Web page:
In the past five years, no other student has been banned from walking at graduation for failing to abstain “from sexual immorality and from the use of alcohol, tobacco, and illegal drugs.” From what we’ve learned thus far*, the last known cases of this happening occurred in the 70s and 80s. Currently, Maddi is the only student banned from walking at graduation. In a class of only 15 students, her absence will be obvious and can only be explained in that her immorality is visible (unlike the errs of past and present students).

Maddi has been disciplined and humbled before her school community, her teachers, and her peers. She has already faced months of ridicule and criticism, and she continues to confront the scorn of peers and strangers. Her decisions to publicly share her story came only after her family’s unsuccessful attempts to reason with the administration and the board regarding this final matter. She has repeatedly defended the school, even today posting “I, in no way want to see Heritage Academy fail. I love my school.”

It appears that the school is not satisfied that she has repented of and been held accountable for her initial offense, and that satisfaction of such only comes at a public cost (i.e. not walking at graduation).

To be clear, I called Mr. Hobbs to privately discuss this matter, to explain our position, and to come to a compassionate understanding and resolution. Certainly all involved (including myself) would have preferred a private, internal resolution to this very difficult situation [his letter to me available here]. It did not have to be this way, but here we are. And in this light, all will be judged in how this situation has been handled.

 

*This post has been edited to reflect new information. According to a Heritage Academy student (who attended in the late 70’s and early 80’s), there were 3 students who were banned the right to walk at graduation. We believe that this information does not change the concern that banning visibly pregnant students from graduation is excessive and does not encourage a life-affirming culture within the student body.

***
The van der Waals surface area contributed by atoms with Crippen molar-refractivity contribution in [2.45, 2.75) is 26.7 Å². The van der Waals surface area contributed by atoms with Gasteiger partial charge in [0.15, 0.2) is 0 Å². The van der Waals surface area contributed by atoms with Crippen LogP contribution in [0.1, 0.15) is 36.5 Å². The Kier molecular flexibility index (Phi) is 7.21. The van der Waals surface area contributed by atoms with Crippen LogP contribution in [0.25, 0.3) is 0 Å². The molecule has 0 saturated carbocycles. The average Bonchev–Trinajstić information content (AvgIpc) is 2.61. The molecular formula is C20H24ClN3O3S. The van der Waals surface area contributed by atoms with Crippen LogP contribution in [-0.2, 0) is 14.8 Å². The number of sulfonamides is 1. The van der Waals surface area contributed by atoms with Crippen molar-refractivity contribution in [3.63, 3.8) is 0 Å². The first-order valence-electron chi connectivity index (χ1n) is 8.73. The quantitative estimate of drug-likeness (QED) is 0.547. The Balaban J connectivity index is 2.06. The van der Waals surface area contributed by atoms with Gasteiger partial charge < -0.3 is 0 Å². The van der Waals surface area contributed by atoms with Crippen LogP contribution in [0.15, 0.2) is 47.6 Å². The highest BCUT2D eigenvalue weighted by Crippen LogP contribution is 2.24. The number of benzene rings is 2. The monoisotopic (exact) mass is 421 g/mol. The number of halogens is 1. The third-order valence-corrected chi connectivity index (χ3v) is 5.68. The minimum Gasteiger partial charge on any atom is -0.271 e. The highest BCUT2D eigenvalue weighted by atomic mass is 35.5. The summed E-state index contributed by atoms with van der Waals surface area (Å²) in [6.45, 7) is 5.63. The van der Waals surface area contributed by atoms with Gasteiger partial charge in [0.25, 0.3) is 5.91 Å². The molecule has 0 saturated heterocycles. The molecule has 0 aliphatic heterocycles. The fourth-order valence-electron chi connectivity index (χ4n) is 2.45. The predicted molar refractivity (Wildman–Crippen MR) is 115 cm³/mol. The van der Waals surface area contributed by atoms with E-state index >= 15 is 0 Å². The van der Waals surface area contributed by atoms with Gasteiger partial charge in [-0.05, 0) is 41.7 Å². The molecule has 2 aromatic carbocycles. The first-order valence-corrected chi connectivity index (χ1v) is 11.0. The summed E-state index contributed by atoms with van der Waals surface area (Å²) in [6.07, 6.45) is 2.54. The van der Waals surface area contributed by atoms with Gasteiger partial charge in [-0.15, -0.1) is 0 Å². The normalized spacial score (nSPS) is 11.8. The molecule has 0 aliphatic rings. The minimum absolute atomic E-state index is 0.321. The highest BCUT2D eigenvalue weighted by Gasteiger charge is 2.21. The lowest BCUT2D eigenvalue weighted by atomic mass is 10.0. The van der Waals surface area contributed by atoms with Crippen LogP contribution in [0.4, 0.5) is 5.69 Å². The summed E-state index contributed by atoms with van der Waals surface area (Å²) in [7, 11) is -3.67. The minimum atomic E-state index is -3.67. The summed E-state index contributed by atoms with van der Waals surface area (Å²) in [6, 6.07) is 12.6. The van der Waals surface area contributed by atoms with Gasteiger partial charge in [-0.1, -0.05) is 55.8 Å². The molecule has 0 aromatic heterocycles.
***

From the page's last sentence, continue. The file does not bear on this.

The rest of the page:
This high school senior got pregnant and you won’t believe what her Christian school did

High school senior Maddi Runkles was an excellent student, participated in athletics, was president of the Student Council and an officer in the Key Club at Heritage Academy, a Christian school in Hagerstown, Maryland, about 90 minutes outside of Washington, DC.

Then in January, she found out she was pregnant.

Maddi did consider abortion. After all, she was mere months away from graduating and attending college. Having a child would be hard – not impossible, but certainly challenging.

But Maddi’s parents were very supportive of her, and she chose life for her baby.

Maddi comes from a Christian family and attends a strong Christian church where she has felt nothing but love and support since finding out she was pregnant.

Support at School is Lacking

Her school situation was another story. She had signed a code of conduct, which said she would try to avoid premarital sex, drugs, alcohol – pretty standard for Christian schools. Other students had broken this code and were punished through being suspended for a couple days or being removed from a place of authority like a school club. But the school doesn’t lay out punishments in the handbook, or anywhere – they deal with them on a case-by-case basis.

And what they did to Maddi for her mistake was unnecessarily cruel and set a bad example of what it means to be a pro-life Christian.